The amount of compensation received by an employee should reflect the effort put in by the employee, the degree of difficulty experienced while expending his energies, the competitive rates offered by others in the industry and the demand-supply position within the country, etc. These are discussed below.
i. Job needs: Jobs vary greatly in their difficulty, complexity and challenge. Some need high levels of skills and knowledge while others can be handled by almost anyone. Simple, routine tasks that can be done by many people with minimal skills receive relatively low pay. On the other hand, complex, challenging tasks that can be done by few people with high skill levels generally receive high pay.
ii. Ability to pay: Projects determine the paying capacity of a firm. High profit levels enable companies to pay higher wages. This partly explains why computer software industry pays better salaries than commodity based industries (steel, cement, aluminium, etc.). Likewise, multinational companies also pay relatively high salaries due to their earning power.
iii. Cost of living: Inflation reduces the purchasing power of employees. To overcome this, unions and workers prefer to link wages to the cost of living index. When the index rises due to rising prices, wages follow suit.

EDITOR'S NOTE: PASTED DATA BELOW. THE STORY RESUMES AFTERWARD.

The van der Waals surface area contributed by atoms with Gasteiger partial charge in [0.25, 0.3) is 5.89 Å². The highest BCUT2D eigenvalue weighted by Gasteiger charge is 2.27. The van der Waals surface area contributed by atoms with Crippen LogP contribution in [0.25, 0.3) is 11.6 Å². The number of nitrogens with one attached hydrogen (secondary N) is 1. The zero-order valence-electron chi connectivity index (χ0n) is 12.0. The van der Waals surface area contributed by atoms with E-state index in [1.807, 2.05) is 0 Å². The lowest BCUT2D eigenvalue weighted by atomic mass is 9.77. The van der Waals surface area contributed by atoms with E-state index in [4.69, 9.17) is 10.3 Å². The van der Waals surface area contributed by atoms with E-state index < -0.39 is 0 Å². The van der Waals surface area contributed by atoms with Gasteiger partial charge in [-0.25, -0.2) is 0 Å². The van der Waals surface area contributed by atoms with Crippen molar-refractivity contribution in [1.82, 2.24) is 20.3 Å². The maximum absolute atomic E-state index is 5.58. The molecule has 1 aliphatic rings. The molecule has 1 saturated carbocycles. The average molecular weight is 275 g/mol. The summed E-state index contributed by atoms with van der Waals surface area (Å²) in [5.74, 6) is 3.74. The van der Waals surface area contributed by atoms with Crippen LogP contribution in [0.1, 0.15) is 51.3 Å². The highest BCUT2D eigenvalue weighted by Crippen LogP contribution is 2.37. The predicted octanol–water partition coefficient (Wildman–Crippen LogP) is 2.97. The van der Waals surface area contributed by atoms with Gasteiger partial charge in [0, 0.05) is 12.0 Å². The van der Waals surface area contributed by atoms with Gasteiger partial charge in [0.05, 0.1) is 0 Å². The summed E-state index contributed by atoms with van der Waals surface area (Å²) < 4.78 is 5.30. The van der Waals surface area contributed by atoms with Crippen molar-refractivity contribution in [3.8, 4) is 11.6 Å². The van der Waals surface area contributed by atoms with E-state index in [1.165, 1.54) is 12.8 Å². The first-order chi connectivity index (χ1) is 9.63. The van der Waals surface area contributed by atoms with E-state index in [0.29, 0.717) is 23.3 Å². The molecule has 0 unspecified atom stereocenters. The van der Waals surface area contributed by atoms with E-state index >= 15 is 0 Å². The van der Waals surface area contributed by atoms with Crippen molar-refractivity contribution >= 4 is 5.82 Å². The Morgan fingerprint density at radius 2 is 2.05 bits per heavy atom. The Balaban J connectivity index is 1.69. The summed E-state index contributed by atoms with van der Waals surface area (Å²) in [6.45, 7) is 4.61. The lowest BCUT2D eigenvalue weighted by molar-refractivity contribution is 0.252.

iv. Prevailing wage rates: Prevailing wage rates in competing firms within an industry are taken into account while fixing wages. A company that does not pay comparable wages may find it difficult to attract and retain talent.
v. Unions: Highly unionised sectors generally have higher wages because well organised unions can exert presence on management and obtain all sorts of benefits and concessions to workers.
vi. Productivity: This is the current trend in most private sector companies when workers’ wages are linked to their productivity levels. If your job performance is good, you get good wages. A sick bank, for example, can’t hope to pay competitive wages, in tune with profit making banks.
vii. State regulation: The legal stipulations in respect of minimum wages, bonus, dearness allowance, allowances, etc., determine the wage structure in an industry.
viii. Demand and supply of labour: The demand for and the supply of certain skills determine prevailing wage rates. High demand for software professionals, R&D professionals in drug industry, telecom and electronics engineers, financial analysts, management consultants ensures higher wages. Oversupply kills demand for a
certain category of employees leading to a steep fall in their wages as well.

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